Built by the Byzantines as a church, the Hagia Sophia was converted into a mosque after the Ottoman conquest of Constantinople. It was later converted into a museum after the declaration of the Turkish Republic. Its situation has always being controversial during the Republican periodand there have been different initiativestaken by politicians to change its status
Turkish poet Yahya Kemal once said on March 30, 1922, "I have discovered a truth: This state has two moral foundations: The adhan (the call for prayer for Muslims) that Mehmed the Conquer ordered to call out on the minaret of Hagia Sophia and is still being recited; the Quran that Sultan Selim I ordered to recite in Hırka-i Saadet Dairesi (the Shine of the Sacred Relics) in the Topkapı Palace and is still being recited."
Hagia Sophia, one of the symbols of Istanbul, was built from wood by Roman Emperor Constantine in 360; however, it was partially burnt down during an uprising that occurred in 404. Emperor Theodosius later restored the building in 415. When the building was burnt down once again during the Nika Riots in 532, Emperor Justinian I had it rebuilt with stone. After five years of construction, the Hagia Sophia was once again reopened to worship in 537, making the present building the third incarnation of the Hagia Sophia. "Hagia Sophia" means "Holy Wisdom," which is one of the characteristics of Jesus Christ.
Rumor has it that Justinian I told people about a saint who visited him in his dream and showed him the picture of Hagia Sophia on a silver plate. When the architect also said he dreamt the same dream, the construction of the building began right away upon this spiritual sign. However, the name Hagia Sophia was not only given to the magnificent building in Istanbul. There are several places of worship with that name in many cities ruled by the Byzantine Empire; but none of them are as glorious or famous as the one in Istanbul. During the time of the Byzantine Empire, all ceremonies and religious meetings were held in Hagia Sophia. Its dome had collapsed several times throughout history and was later rebuilt with lighter material. It became renowned considering that it was the biggest dome in the world. Those who saw this brilliant place of worship, which had a mighty lighting and acoustics, could not hide their astonishment. The Russian delegates who visited Hagia Sophia in the 11th century said they felt like they were in the sky.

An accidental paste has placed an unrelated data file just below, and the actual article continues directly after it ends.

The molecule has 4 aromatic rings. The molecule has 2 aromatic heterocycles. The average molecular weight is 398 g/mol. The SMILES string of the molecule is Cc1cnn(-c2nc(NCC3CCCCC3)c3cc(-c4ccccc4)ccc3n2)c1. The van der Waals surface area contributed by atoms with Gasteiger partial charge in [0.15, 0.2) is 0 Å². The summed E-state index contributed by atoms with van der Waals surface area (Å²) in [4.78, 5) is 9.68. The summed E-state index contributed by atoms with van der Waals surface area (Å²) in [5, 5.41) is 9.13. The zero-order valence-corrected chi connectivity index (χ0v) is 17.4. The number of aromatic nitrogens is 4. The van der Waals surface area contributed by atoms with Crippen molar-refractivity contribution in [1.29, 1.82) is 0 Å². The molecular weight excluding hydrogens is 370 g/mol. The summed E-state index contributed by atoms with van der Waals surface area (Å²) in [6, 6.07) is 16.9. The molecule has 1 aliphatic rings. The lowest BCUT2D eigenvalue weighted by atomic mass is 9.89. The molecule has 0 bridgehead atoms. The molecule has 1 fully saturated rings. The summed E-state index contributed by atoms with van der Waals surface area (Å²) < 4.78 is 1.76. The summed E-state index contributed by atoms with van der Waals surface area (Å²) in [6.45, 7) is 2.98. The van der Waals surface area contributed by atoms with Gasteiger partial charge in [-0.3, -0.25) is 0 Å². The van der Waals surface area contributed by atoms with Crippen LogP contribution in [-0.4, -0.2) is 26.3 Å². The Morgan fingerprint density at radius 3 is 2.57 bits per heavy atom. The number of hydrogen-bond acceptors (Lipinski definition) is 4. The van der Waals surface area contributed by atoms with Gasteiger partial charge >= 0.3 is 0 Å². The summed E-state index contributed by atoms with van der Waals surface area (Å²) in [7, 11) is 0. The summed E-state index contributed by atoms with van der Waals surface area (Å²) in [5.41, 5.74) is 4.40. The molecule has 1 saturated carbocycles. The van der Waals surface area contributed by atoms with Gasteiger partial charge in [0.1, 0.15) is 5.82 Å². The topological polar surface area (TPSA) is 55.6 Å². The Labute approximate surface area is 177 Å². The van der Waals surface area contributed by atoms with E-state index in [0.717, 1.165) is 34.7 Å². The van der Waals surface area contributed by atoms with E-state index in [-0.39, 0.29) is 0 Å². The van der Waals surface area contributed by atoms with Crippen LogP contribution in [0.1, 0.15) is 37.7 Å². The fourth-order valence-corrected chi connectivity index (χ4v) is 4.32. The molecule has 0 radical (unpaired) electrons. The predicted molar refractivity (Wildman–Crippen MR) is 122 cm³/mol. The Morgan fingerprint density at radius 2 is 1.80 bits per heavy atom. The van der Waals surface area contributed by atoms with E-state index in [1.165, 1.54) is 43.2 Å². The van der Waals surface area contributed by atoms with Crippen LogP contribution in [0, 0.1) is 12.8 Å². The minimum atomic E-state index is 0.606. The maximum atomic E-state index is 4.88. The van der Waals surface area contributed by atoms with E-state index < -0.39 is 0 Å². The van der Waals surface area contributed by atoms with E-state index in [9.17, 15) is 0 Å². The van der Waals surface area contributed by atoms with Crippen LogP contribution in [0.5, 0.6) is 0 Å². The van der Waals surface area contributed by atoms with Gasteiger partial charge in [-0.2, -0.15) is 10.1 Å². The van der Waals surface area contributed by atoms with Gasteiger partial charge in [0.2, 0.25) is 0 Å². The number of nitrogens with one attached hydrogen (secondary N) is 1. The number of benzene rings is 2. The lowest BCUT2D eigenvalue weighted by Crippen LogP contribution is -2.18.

After the Latin invasion in the 13th century, Hagia Sophia was in ruins. The tombs of the commander of the Latin invasion, and Venetian Enrico Dandolo (the 42nd Doge of Venice), who died in 1205, are inside the Hagia Sophia.
Before the Turkish conquest of Istanbul in 1453, the Byzantine emperor requested help from Ottoman Sultan Murad II when the dome of Hagia Sophia cracked. An architect named Ali Najjar was sent from Edirne and the building was saved. The architect reported back to the Ottoman sultan upon his return and said, "I prepared the locations of the minarets." This sentence points out to the belief that Muslims would conquer Istanbul one day and Hagia Sophia would be converted into a mosque. When the Turks besieged Istanbul, the Byzantine people took shelter in Hagia Sophia, which had lost all of its previous glory. They prayed and waited for a miracle from The Virgin Mary, the patroness of the Istanbul. However the Holy Virgin was on the Turks' side. When Mehmed II conquered the city, he climbed on the dome of the ravaged Hagia Sophia and read the well-known couplet from Saadi Shirazi, Persian poet: "The owl calls the watches in the towers of Afrasiab / The spider weaves the curtains in the palace of the Caesars."